Deep Null Coalescing in C# with Dis.OrDat<T>

by Tyler Jensen January 11, 2011 02:43

The other day, a friend and I were reviewing some code like this and decided we deeply disliked it.

// var line1 = person.Address.Lines.Line1 ?? string.Empty;
// throws NullReferenceException: 
//    {"Object reference not set to an instance of an object."}

// The ugly alternative

var line1 = person.Address == null
        ? "n/a"
        : person.Address.Lines == null
        ? "n/a"
        : person.Address.Lines.Line1;

If you have ever written code like that or even worse, with the if (obj != null) statements, then you can certainly relate to our lack of love for the constructs required to avoid the dratted NullReferenceException.

So we experimented with a solution and nearly got there. Tonight I finished that up and the new Dis class is born with the OrDat<T> method so you can now write this instead.

var line2 = Dis.OrDat<string>(() => person.Address.Lines.Line2, "n/a");

Here’s the full example and if you’re patient enough to scroll down, you’ll also find the full implementation of the Dis.OrDat class and method.

using System;
using System.Collections.Generic;
using System.Linq;
using System.Text;

namespace DeepNullCoalescence
{
  class Program
  {
    static void Main(string[] args)
    {
      var person = new Person();

      // var line1 = person.Address.Lines.Line1 ?? string.Empty;
      // throws NullReferenceException: 
      //    {"Object reference not set to an instance of an object."}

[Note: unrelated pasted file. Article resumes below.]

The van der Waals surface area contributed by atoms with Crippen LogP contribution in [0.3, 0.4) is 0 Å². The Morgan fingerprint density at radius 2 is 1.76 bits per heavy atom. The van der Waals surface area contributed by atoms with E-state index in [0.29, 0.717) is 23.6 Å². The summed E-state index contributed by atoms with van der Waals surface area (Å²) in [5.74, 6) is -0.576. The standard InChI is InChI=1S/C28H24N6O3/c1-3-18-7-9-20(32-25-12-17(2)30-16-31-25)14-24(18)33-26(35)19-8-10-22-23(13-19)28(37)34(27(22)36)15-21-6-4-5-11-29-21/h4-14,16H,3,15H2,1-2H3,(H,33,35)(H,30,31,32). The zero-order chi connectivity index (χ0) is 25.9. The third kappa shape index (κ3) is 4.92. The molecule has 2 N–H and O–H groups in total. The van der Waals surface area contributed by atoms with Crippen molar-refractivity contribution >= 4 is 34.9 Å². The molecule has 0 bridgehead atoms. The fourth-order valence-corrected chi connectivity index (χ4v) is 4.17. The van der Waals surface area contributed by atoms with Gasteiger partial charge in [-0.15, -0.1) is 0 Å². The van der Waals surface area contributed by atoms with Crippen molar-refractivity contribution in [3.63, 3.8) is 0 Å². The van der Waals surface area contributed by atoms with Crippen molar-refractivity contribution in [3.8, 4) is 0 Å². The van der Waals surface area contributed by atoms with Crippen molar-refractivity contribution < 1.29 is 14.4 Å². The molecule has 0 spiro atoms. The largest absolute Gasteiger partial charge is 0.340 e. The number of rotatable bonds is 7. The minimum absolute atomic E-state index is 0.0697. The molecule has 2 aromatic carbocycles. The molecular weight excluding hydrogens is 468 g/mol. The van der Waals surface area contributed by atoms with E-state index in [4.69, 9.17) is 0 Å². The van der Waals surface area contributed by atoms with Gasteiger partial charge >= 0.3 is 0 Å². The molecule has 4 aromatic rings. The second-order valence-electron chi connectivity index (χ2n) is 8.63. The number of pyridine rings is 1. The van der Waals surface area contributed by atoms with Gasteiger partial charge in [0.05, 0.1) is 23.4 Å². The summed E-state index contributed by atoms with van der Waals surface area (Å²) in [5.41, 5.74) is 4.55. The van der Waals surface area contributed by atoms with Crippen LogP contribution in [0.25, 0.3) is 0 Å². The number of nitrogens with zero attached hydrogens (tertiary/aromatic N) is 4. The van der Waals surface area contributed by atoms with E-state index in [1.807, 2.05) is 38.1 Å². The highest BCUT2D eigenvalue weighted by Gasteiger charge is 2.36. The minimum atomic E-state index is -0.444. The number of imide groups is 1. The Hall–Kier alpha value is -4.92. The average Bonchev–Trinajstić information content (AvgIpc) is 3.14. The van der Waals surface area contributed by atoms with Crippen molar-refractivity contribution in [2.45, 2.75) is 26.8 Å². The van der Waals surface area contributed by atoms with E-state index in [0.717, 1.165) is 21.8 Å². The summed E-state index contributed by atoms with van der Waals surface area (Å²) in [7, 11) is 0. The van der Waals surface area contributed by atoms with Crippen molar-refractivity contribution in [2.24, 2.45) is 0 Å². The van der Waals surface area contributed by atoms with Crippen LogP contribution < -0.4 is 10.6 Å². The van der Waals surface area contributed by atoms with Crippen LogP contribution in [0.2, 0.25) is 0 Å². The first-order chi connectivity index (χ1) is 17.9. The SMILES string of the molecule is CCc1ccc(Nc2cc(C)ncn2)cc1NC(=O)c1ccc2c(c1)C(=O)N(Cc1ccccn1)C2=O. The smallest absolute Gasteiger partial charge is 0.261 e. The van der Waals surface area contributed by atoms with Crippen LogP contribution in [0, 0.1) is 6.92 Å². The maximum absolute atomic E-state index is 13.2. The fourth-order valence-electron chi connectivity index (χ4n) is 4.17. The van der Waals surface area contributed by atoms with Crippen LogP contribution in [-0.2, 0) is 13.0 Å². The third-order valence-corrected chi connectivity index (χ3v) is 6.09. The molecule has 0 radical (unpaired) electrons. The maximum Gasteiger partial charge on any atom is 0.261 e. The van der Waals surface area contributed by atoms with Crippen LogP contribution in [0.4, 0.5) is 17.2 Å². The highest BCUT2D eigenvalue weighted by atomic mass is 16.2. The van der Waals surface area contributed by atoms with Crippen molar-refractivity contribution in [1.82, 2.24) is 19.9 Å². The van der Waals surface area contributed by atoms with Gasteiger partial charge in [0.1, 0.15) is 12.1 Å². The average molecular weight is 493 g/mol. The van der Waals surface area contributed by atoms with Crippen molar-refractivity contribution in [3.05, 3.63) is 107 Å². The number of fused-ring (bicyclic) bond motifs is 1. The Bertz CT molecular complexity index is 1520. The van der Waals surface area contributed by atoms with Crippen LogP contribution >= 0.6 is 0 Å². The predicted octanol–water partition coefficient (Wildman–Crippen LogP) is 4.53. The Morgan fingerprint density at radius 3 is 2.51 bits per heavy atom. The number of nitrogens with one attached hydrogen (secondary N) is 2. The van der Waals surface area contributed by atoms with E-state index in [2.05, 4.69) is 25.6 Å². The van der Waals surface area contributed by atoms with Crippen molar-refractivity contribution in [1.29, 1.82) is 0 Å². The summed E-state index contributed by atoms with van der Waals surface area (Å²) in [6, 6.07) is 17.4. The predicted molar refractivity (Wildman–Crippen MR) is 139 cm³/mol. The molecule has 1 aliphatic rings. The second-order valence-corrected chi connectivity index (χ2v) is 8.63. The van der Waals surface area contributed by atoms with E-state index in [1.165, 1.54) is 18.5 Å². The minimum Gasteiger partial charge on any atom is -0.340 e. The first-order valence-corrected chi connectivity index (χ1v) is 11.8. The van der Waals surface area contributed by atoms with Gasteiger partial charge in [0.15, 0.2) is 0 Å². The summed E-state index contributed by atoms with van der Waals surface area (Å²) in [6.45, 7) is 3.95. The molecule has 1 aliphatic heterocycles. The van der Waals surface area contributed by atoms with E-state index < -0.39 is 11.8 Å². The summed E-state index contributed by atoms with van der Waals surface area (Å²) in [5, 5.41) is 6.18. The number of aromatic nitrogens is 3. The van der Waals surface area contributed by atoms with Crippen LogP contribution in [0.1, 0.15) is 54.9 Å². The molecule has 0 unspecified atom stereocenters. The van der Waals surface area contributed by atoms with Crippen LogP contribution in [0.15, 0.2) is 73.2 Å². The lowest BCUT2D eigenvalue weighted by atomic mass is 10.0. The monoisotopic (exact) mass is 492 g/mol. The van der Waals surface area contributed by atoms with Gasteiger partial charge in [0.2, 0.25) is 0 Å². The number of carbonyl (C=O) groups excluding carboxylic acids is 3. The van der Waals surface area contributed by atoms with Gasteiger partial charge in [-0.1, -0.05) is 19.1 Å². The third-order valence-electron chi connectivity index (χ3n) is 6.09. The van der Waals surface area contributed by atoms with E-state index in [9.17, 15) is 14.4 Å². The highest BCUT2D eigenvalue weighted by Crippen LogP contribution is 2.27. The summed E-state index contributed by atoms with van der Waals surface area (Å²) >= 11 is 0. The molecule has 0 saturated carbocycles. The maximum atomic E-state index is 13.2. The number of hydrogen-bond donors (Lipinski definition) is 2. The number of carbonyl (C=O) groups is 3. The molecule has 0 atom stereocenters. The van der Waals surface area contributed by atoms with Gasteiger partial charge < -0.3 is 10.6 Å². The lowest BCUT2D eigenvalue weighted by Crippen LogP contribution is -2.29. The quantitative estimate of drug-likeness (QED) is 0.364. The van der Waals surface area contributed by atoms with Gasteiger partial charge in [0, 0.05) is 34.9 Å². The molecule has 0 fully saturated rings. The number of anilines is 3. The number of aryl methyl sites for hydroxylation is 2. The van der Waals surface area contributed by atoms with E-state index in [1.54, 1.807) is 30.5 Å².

// The ugly alternative
      var line1 = person.Address == null
              ? "n/a"
              : person.Address.Lines == null
              ? "n/a"
              : person.Address.Lines.Line1;

      // A cooler alternative
      var line2 = Dis.OrDat<string>(() => person.Address.Lines.Line2, "n/a");

      Console.WriteLine(line1);
      Console.WriteLine(line2);
      Console.ReadLine();
    }
  }

  internal class Person
  {
    public Address Address { get; set; }
  }

  internal class Address
  {
    public AddressLines Lines { get; set; }
    public string State { get; set; }
  }

  internal class AddressLines
  {
    public string Line1 { get; set; }
    public string Line2 { get; set; }
  }
}

And for the patient reader, here is the actual magic.

using System;
using System.Collections.Generic;
using System.Linq;
using System.Text;
using System.Linq.Expressions;

namespace DeepNullCoalescence
{
  public static class Dis
  {
    public static T OrDat<T>(Expression<Func<T>> expr, T dat)
    {
      try
      {
        var func = expr.Compile();
        var result = func.Invoke();
        return result ?? dat; //now we can coalesce
      }
      catch (NullReferenceException)
      {
        return dat;
      }
    }
  }
}

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Tyler Jensen

Tyler Jensen
.NET Developer and Architect

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